The Teya may have been none of the above but instead may have been a Coahuiltecan or Tonkawa group. Most of these tribes resided in southern and central Texas. An old man who said he had previously met Spaniards, probably Cabeza de Vaca, gives credence to a southern origin of the Teyas.

The ethnic identification of the Teyas may never be determined, but, if so, it would be most useful in untangling the complexities of the protohistorical period on the Southern Plains. The later Escanjaque Indians, Aguacane, and Iscani may be descended from the Teyas.


In 1541, the Spanish conquistador Francisco Vásquez de Coronado led an expedition onto the Great Plains from the Rio Grande pueblos in New Mexico. Coronado’s objective was to find a rich country called Quivira.

Traversing the Texas panhandle Coronado met two groups of Indians: the Querechos and the Teyas. The Querechos were nomadic buffalo hunters, almost certainly Apaches, and they inhabited the Llano Estacado. The Teyas lived in the canyons below the escarpment on the eastern edge of the Llano. The Querechos and Teyas were enemies. The discovery of Spanish artifacts from an archaeological site 35 miles northeast of Lubbock makes Blanco Canyon near the headwaters of the Brazos River the likely place where Coronado first encountered a large settlement of Teyas.[6]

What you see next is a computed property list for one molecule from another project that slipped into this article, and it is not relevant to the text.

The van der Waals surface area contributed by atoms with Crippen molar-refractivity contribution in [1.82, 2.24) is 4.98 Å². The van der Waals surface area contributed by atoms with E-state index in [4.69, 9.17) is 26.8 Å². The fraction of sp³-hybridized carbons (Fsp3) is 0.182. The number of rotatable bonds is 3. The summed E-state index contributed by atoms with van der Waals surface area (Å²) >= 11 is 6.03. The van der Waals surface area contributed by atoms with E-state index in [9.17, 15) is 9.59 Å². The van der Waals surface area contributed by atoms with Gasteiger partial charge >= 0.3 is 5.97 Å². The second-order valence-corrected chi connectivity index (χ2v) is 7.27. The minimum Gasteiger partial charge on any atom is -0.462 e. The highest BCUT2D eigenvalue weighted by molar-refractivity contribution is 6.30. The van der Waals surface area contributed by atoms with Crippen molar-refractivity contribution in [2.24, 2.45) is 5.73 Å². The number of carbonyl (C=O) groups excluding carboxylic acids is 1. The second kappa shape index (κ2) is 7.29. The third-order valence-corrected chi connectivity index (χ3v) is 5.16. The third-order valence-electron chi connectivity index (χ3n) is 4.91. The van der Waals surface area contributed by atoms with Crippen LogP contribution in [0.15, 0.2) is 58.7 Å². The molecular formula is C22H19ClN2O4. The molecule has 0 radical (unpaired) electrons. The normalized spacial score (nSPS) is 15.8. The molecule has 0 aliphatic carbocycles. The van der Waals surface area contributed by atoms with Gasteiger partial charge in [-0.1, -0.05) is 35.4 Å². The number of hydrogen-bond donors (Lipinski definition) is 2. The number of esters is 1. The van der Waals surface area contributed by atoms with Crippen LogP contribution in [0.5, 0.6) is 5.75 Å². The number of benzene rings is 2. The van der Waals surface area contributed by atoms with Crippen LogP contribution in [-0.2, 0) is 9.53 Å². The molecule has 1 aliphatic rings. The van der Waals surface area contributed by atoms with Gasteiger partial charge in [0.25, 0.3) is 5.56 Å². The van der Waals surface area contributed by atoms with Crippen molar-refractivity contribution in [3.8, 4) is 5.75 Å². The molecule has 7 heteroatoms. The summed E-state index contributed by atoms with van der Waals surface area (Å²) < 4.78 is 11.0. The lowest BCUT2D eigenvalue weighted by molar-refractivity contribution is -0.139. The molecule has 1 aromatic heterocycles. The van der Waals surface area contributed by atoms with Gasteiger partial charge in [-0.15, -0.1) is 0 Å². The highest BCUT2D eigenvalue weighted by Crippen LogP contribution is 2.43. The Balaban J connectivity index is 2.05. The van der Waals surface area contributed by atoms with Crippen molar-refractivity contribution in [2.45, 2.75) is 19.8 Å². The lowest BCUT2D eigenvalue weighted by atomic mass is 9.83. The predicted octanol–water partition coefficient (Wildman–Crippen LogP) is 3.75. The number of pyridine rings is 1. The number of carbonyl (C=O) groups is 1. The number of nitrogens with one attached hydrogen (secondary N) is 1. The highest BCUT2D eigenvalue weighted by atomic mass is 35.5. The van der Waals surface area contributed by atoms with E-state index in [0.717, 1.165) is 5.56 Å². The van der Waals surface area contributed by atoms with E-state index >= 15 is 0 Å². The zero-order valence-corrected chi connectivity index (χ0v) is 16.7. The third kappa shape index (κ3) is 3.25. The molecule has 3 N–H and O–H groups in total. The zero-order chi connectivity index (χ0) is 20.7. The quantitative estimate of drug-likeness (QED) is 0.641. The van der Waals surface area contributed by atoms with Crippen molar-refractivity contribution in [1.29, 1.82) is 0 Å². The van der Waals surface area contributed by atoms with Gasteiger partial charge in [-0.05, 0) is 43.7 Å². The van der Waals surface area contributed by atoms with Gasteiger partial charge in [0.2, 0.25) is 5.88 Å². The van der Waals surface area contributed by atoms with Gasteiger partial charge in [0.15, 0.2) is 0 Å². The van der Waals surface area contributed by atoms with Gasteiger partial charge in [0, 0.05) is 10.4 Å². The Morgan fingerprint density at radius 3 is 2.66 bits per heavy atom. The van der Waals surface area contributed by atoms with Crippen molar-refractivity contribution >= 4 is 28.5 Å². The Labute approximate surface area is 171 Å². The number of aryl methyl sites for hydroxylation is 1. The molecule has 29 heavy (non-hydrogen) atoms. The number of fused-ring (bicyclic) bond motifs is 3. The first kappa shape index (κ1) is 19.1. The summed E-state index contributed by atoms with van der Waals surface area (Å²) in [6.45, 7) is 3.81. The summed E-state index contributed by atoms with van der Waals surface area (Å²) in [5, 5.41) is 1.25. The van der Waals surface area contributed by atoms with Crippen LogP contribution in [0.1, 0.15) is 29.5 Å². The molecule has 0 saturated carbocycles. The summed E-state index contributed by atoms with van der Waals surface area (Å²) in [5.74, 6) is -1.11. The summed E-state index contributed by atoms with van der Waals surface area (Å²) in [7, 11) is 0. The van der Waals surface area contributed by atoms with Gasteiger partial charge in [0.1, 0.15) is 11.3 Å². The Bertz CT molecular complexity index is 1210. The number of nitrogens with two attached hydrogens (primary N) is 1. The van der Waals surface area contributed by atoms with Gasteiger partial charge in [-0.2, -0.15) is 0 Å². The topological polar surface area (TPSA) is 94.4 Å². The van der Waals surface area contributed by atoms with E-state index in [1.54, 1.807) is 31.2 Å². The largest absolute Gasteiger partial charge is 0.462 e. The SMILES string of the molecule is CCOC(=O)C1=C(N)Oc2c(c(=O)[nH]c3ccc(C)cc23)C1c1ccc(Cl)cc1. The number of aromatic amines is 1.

Culture of the Teyas[edit]

The Teyas were described as nomadic buffalo hunters who lived in tents. However, they had additional resources. The canyons had trees and flowing streams and the Teyas grew or foraged for beans, but the Coronado chroniclers state they did not "sow corn, nor eat bread, but instead raw meat." The Spanish noted the presence of mulberries, roses, grapes, nuts (probably pecans) and plums.

After this first contact, Coronado traveled an additional four days and encountered a settlement called Cona that extended for three days travel along a small river in a canyon two or three miles wide. It is unclear whether Coronado followed the Brazos downstream or journeyed to a different canyon to visit Cona.

"The country was well occupied," said the chroniclers.